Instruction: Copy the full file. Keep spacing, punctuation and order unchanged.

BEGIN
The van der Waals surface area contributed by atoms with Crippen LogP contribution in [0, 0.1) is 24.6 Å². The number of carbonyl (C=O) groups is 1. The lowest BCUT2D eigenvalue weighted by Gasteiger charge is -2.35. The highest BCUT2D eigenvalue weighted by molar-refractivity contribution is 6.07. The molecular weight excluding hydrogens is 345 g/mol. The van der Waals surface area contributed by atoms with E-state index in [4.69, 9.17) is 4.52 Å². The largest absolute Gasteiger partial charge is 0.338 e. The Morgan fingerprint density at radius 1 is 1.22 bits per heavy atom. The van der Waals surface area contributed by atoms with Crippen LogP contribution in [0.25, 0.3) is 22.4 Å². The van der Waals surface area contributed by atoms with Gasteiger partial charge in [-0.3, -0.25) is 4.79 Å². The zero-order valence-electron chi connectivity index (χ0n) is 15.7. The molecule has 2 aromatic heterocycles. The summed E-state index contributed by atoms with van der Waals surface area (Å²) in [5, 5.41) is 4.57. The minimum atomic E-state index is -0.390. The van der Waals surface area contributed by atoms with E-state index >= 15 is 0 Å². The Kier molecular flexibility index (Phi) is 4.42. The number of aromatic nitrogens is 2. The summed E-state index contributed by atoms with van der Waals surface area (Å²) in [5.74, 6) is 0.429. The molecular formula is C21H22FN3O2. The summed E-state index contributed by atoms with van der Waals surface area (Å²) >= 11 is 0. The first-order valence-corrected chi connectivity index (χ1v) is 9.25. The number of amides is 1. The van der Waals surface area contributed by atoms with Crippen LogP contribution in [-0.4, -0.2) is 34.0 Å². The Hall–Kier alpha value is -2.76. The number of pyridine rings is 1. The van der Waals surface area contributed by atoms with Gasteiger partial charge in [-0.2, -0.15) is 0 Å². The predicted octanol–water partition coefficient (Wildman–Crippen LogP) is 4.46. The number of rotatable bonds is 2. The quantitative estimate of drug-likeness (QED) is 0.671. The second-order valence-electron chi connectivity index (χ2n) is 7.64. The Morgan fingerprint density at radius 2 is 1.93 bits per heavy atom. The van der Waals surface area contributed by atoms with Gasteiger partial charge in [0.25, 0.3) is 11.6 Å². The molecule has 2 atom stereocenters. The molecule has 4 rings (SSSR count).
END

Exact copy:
The van der Waals surface area contributed by atoms with Crippen LogP contribution in [0, 0.1) is 24.6 Å². The number of carbonyl (C=O) groups is 1. The lowest BCUT2D eigenvalue weighted by Gasteiger charge is -2.35. The highest BCUT2D eigenvalue weighted by molar-refractivity contribution is 6.07. The molecular weight excluding hydrogens is 345 g/mol. The van der Waals surface area contributed by atoms with E-state index in [4.69, 9.17) is 4.52 Å². The largest absolute Gasteiger partial charge is 0.338 e. The Morgan fingerprint density at radius 1 is 1.22 bits per heavy atom. The van der Waals surface area contributed by atoms with Crippen LogP contribution in [0.25, 0.3) is 22.4 Å². The van der Waals surface area contributed by atoms with Gasteiger partial charge in [-0.3, -0.25) is 4.79 Å². The zero-order valence-electron chi connectivity index (χ0n) is 15.7. The molecule has 2 aromatic heterocycles. The summed E-state index contributed by atoms with van der Waals surface area (Å²) in [5, 5.41) is 4.57. The minimum atomic E-state index is -0.390. The van der Waals surface area contributed by atoms with E-state index >= 15 is 0 Å². The Kier molecular flexibility index (Phi) is 4.42. The number of aromatic nitrogens is 2. The summed E-state index contributed by atoms with van der Waals surface area (Å²) in [5.74, 6) is 0.429. The molecular formula is C21H22FN3O2. The summed E-state index contributed by atoms with van der Waals surface area (Å²) >= 11 is 0. The first-order valence-corrected chi connectivity index (χ1v) is 9.25. The number of amides is 1. The van der Waals surface area contributed by atoms with Crippen LogP contribution in [-0.4, -0.2) is 34.0 Å². The Hall–Kier alpha value is -2.76. The number of pyridine rings is 1. The van der Waals surface area contributed by atoms with Gasteiger partial charge in [-0.2, -0.15) is 0 Å². The predicted octanol–water partition coefficient (Wildman–Crippen LogP) is 4.46. The number of rotatable bonds is 2. The quantitative estimate of drug-likeness (QED) is 0.671. The second-order valence-electron chi connectivity index (χ2n) is 7.64. The Morgan fingerprint density at radius 2 is 1.93 bits per heavy atom. The van der Waals surface area contributed by atoms with Gasteiger partial charge in [0.25, 0.3) is 11.6 Å². The molecule has 2 atom stereocenters. The molecule has 4 rings (SSSR count).